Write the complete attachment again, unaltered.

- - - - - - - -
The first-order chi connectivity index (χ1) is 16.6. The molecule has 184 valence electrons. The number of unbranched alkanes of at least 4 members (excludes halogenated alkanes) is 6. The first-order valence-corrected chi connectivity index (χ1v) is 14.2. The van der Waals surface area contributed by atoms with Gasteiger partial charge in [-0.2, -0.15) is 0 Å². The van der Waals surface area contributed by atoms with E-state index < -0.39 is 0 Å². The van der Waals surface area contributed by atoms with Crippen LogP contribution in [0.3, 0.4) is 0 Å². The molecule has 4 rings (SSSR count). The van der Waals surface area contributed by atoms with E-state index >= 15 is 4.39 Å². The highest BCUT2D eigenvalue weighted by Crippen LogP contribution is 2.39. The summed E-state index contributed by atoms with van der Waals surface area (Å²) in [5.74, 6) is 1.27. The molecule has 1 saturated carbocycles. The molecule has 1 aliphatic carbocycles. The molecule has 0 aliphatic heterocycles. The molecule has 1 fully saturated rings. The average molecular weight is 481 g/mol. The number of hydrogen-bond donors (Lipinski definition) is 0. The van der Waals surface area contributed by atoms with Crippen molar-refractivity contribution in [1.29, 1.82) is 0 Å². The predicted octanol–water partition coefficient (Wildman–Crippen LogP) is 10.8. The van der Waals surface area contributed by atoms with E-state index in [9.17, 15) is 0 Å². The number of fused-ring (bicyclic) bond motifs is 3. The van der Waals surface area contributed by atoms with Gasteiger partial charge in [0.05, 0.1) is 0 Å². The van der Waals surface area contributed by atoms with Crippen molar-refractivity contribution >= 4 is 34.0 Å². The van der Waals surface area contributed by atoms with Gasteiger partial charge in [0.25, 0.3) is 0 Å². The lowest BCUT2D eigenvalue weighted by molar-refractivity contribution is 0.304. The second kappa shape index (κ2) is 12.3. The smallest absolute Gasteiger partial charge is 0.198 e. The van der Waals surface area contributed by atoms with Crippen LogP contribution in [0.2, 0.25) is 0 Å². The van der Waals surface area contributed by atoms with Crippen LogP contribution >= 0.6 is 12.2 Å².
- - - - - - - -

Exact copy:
The first-order chi connectivity index (χ1) is 16.6. The molecule has 184 valence electrons. The number of unbranched alkanes of at least 4 members (excludes halogenated alkanes) is 6. The first-order valence-corrected chi connectivity index (χ1v) is 14.2. The van der Waals surface area contributed by atoms with Gasteiger partial charge in [-0.2, -0.15) is 0 Å². The van der Waals surface area contributed by atoms with E-state index < -0.39 is 0 Å². The van der Waals surface area contributed by atoms with Crippen LogP contribution in [0.3, 0.4) is 0 Å². The molecule has 4 rings (SSSR count). The van der Waals surface area contributed by atoms with E-state index >= 15 is 4.39 Å². The highest BCUT2D eigenvalue weighted by Crippen LogP contribution is 2.39. The summed E-state index contributed by atoms with van der Waals surface area (Å²) in [5.74, 6) is 1.27. The molecule has 1 saturated carbocycles. The molecule has 1 aliphatic carbocycles. The molecule has 0 aliphatic heterocycles. The molecule has 1 fully saturated rings. The average molecular weight is 481 g/mol. The number of hydrogen-bond donors (Lipinski definition) is 0. The van der Waals surface area contributed by atoms with Crippen molar-refractivity contribution in [1.29, 1.82) is 0 Å². The predicted octanol–water partition coefficient (Wildman–Crippen LogP) is 10.8. The van der Waals surface area contributed by atoms with E-state index in [9.17, 15) is 0 Å². The number of fused-ring (bicyclic) bond motifs is 3. The van der Waals surface area contributed by atoms with Gasteiger partial charge in [0.05, 0.1) is 0 Å². The van der Waals surface area contributed by atoms with Crippen molar-refractivity contribution >= 4 is 34.0 Å². The van der Waals surface area contributed by atoms with Gasteiger partial charge in [0.25, 0.3) is 0 Å². The lowest BCUT2D eigenvalue weighted by molar-refractivity contribution is 0.304. The second kappa shape index (κ2) is 12.3. The smallest absolute Gasteiger partial charge is 0.198 e. The van der Waals surface area contributed by atoms with Crippen LogP contribution in [0.2, 0.25) is 0 Å². The van der Waals surface area contributed by atoms with Crippen LogP contribution >= 0.6 is 12.2 Å².